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    ABSTRACT: Subjective fatigue is a typical symptom in Multiple Sclerosis (MS) even in the earliest stages of the disease. The relationship between persistent fatigue and motor task performance is still unclear. Aim of this study was to better investigate this relationship at both the motor behavioral and neuroanatomical levels. Towards this goal, we combined a quantitative evaluation of an undemanding finger motor task with concurrent brain functional magnetic resonance imaging (fMRI) in a group of MS patients with minimal disability but reporting persistent subjective fatigue. We found an unexpected significant positive correlation between persistent subjective fatigue and task-related temporal accuracy, revealing a "fatigue-motor performance paradox". fMRI analysis indicated that this association is potentially mediated by cerebellar and orbitofrontal cortex activity, suggesting a role of these regions in developing subjective fatigue. Our data point to a possible adaptive role for fatigue as the subjective correlate of increased resource demand for motor activities.
    Scientific Reports 06/2013; 3:2001. · 5.08 Impact Factor
    This article is viewable in ResearchGate's enriched format
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    ABSTRACT: To address the disability impact on fine hand motor functions in patients with Multiple Sclerosis (MS) by quantitatively measuring finger opposition movements, with the aim of providing a new "score" integrating current methods for disability assessment. 40 MS patients (Expanded Disability Status Scale (EDSS): 0-7) and 80 healthy controls (HC) performed a repetitive finger-to-thumb opposition sequence with their dominant hand at spontaneous and maximal velocity, and uni- and bi-manually metronome-paced. A sensor-engineered glove was used to measure finger motor performance. Twenty-seven HC were tested twice, one month apart, to assess test-retest reliability. The motor parameters showed a good reproducibility in HC and demonstrated significantly worse performance in MS patients with respect to HC. A multivariate model revealed that rate of movement in the spontaneous velocity condition and inter-hand interval (IHI), indicating bimanual coordination, contributed independently to differentiate the two groups. A finger motor impairment score based on these two parameters was able to discriminate HC from MS patients with very low EDSS scores (p<0.001): a significant difference was already evident for patients with EDSS = 0. Further, in the MS group, some motor performance parameters correlated with the clinical scores. In particular, significant correlations were found between IHI and EDSS (r = 0.56; p<0.0001), MS Functional Composite (r = -0.40; p = 0.01), Paced Auditory Serial Addition (r = -0.38; p = 0.02). No motor performance parameter correlated with Timed 25-Foot Walk. A simple, quantitative, objective method measuring finger motor performance could be used to define a score discriminating healthy controls and MS patients, even with very low disability. This sensitivity might be of crucial importance for monitoring the disease course and the treatment effects in early MS patients, when changes in the EDSS are small or absent.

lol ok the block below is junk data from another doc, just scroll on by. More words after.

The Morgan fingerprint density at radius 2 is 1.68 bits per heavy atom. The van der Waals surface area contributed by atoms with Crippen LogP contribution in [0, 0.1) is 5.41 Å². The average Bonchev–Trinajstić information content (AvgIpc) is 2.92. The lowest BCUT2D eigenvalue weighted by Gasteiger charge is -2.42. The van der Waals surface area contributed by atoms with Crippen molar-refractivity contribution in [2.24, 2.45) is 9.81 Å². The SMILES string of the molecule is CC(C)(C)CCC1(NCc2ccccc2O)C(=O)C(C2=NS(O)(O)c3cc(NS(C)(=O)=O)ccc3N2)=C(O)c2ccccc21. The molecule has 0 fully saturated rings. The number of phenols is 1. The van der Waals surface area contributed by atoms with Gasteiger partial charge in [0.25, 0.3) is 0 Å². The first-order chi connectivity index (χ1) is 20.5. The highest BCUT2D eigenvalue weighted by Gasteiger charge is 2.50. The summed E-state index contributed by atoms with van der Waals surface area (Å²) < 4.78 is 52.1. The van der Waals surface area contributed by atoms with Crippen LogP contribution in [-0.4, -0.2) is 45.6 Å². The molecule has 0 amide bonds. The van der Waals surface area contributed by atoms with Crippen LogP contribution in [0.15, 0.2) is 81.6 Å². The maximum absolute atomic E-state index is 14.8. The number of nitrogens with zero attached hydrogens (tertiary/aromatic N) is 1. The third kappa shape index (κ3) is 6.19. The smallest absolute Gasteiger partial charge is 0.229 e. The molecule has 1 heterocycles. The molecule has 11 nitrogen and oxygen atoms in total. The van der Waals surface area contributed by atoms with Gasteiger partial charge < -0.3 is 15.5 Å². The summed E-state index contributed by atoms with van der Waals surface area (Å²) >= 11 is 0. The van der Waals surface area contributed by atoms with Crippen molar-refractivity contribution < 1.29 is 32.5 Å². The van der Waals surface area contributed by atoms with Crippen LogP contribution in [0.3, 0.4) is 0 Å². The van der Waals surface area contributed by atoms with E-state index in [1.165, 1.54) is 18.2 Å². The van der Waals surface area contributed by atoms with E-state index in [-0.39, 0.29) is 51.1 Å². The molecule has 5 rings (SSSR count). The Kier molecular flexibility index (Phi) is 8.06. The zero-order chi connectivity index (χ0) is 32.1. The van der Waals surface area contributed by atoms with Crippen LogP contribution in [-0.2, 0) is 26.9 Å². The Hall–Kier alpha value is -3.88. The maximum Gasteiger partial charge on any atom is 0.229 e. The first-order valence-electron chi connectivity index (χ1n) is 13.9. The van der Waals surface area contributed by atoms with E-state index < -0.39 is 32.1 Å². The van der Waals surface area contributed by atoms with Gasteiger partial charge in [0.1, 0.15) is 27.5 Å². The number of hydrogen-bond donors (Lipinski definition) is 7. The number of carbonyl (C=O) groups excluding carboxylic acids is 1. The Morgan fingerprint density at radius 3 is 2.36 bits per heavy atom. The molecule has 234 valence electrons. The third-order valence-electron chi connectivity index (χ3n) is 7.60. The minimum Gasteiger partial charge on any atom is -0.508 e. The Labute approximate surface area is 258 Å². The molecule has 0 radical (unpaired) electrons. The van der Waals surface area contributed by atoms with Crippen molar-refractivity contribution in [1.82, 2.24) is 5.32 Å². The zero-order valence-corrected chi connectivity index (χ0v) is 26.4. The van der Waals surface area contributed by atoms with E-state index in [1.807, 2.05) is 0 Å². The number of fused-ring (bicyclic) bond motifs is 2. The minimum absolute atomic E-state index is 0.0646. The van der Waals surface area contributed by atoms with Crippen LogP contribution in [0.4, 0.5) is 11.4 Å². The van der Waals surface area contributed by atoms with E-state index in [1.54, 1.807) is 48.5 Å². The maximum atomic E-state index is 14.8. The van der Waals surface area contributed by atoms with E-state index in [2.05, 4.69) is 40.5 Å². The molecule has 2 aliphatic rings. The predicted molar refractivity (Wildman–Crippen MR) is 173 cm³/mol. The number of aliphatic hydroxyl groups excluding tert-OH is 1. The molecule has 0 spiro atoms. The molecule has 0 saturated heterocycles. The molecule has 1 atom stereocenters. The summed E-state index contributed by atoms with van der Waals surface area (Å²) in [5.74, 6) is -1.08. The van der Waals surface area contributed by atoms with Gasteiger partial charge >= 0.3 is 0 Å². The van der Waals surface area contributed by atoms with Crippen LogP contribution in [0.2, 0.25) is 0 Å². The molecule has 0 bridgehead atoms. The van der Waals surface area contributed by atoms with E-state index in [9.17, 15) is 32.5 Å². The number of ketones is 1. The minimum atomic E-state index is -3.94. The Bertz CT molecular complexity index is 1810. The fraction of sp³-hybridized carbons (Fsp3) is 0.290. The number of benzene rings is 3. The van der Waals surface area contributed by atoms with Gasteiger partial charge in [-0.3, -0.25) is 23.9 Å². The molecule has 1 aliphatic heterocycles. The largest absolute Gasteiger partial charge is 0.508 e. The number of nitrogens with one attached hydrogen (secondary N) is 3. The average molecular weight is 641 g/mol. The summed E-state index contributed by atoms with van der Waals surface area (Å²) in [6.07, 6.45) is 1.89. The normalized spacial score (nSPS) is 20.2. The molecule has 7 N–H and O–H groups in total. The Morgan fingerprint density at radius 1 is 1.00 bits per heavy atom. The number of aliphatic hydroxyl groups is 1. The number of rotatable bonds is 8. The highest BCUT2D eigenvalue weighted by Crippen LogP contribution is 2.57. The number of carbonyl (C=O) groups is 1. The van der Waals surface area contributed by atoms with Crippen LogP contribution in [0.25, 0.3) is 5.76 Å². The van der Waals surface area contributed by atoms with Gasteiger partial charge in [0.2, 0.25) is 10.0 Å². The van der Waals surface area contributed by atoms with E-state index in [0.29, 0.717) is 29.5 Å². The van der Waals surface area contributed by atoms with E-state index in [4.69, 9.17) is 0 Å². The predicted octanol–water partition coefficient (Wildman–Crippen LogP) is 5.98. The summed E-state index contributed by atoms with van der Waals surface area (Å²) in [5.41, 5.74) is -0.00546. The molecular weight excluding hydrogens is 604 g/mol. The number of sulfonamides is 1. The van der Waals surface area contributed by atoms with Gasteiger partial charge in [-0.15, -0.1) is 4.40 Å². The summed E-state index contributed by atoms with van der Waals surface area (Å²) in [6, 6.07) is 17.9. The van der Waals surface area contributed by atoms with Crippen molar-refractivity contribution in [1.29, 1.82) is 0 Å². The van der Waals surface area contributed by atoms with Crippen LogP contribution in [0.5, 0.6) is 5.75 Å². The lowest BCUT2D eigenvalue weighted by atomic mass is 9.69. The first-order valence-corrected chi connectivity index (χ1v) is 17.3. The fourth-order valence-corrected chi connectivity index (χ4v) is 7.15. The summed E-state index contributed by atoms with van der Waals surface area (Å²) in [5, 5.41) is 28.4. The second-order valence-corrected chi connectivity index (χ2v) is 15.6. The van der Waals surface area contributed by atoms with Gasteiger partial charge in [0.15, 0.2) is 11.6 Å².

PLoS ONE 05/2013; 8(5):e65225. · 3.53 Impact Factor
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    ABSTRACT: Multiple sclerosis (MS) is a complex neurological disease where, in genetically predisposed individuals, the unbalanced interplay between pathogenic and regulatory T cells will result in the progression of the autoimmune assault to neural antigens. Fingolimod (FTY720), an oral sphingosine 1-phosphate modulator recently approved for the treatment of MS, inhibits the egress of T cells from lymph nodes acting specifically on naïve and memory T cells and sparing effector T cells. Here we characterized IL-17 and IFNγ producing effector CD4 and CD8 positive T cells as well as CD4 positive CD25(high)CD127(low) regulatory T cells in MS patients before and 1 month after treatment was started. We observed that fingolimod did not significantly affect the percentage of CCR6 and CD161 positive T cells in both CD4 and CD8 compartments. In contrast, it significantly reduced the levels of both CD4+ CCR6+ CD161+ and CD8+ CCR6+ CD161+ producing IFNγ alone or in combination with IL-17. The percentage of IL-17 secreting cells in both subsets was affected by the treatment to a lesser extent. Finally, we observed that CD4+ CD25(high)CD127(low) regulatory T cells were decreased in MS patients compared to healthy controls and fingolimod significantly increased their frequencies. All together these findings demonstrate that fingolimod functionally modulates the ability of potentially pathogenic effector cells to produce relevant pro-inflammatory cytokines and increases the number of circulating regulatory T cells possibly contributing in restoring a balance between these populations.
    Journal of Neuroimmune Pharmacology 05/2013; 8(5). · 3.80 Impact Factor